|firecat (attention machine in need of calibration) (firecat) wrote,|
@ 2012-03-07 07:09 pm UTC
"I Was a Warehouse Wage Slave" by Mac McClelland describes the stress of working in an etailer warehouse. When I ran across this quote:
I suppose this is what they were talking about in the radio ad I heard on the way to work, the one that was paid for by a coalition of local businesses, gently begging citizens to buy from them instead of off the internet and warning about the importance of supporting local shops."I wondered: aren't local shops also stocked via warehouses? Do those warehouse workers get treated better than the ones working for direct etailers? Digging around in some other articles, I found evidence that some warehouse jobs are better than others. The ones that are especially bad are associated with big companies like Amazon and Walmart, which seem to mostly hire temps, set them impossible tasks, and then fire them after a few weeks.
"Inside Amazon's Warehouse: Lehigh Valley workers tell of brutal heat, dizzying pace at online retailer"
During summer heat waves, Amazon arranged to have paramedics parked in ambulances outside, ready to treat any workers who dehydrated or suffered other forms of heat stress....Just to show that it's not entirely the corporations at fault for this behavior:
Goris, the Allentown resident who worked as a permanent Amazon employee, said high temperatures were handled differently at other warehouses in which he worked. For instance, loading dock doors on opposite sides of those warehouses were left open to let fresh air circulate and reduce the temperature when it got too hot, he said. When Amazon workers asked in meetings why this wasn't done at the Amazon warehouse, managers said the company was worried about theft, Goris said.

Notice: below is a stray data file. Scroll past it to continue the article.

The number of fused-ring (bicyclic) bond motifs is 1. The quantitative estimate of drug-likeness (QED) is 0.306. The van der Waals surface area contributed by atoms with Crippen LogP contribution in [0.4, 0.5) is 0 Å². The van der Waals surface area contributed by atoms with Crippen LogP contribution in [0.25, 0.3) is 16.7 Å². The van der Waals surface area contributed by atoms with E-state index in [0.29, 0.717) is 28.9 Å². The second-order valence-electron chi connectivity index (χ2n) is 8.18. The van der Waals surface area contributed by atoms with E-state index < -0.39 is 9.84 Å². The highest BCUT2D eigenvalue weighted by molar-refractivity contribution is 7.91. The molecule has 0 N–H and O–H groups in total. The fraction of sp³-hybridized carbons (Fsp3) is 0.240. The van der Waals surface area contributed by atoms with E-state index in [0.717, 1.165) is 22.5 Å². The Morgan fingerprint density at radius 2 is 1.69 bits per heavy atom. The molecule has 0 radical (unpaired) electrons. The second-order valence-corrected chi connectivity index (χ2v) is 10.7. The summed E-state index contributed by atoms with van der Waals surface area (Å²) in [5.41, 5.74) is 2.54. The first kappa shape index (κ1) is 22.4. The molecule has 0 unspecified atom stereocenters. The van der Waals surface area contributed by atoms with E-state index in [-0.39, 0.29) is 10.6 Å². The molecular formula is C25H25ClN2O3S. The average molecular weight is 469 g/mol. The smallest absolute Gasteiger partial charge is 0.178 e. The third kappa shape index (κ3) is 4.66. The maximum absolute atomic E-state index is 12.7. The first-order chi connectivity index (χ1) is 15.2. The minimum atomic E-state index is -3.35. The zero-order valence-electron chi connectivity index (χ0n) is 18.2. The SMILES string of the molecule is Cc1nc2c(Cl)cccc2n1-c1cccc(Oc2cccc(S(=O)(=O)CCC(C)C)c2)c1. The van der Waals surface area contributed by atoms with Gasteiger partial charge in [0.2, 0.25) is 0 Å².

OSHA does not mandate that work cease when temperatures exceed a specific degree. Instead, the agency gives employers guidelines about what they should do in specific ranges of the heat index.The article explicitly compares Amazon to Walmart.
Amazon's competitors are no longer just bookstores. It's now considered a key competitor to Walmart, which has seen its growth slow considerably while Amazon's sales have skyrocketed.This one specifically discusses how arms-length relationships between the warehouse companies and temp agencies contributes to the problem of worker mistreatment: The New Blue Collar: Temporary Work, Lasting Poverty And The American Warehouse by Dave Jamieson. Excerpt:
Amazon's founder and CEO, Jeffrey Bezos, keeps climbing the ranks of the world's wealthiest people. Forbes magazine estimated his net worth to be $18.1 billion this year, making him the 30th wealthiest person in the world. That wealth is tied to the value of Amazon stock, which has grown about eightfold to nearly $240 per share over the past five years.
The industry relies so heavily on temp work that many temp agencies actually have offices inside the warehouses themselves.Hotels are replacing in-house employees with temps too. "As Hotels Outsource Jobs, Workers Lose Hold On Living Wage" by Dave Jamieson
...the splintered workforce among all the temp agencies creates a tremendous obstacle to unionization.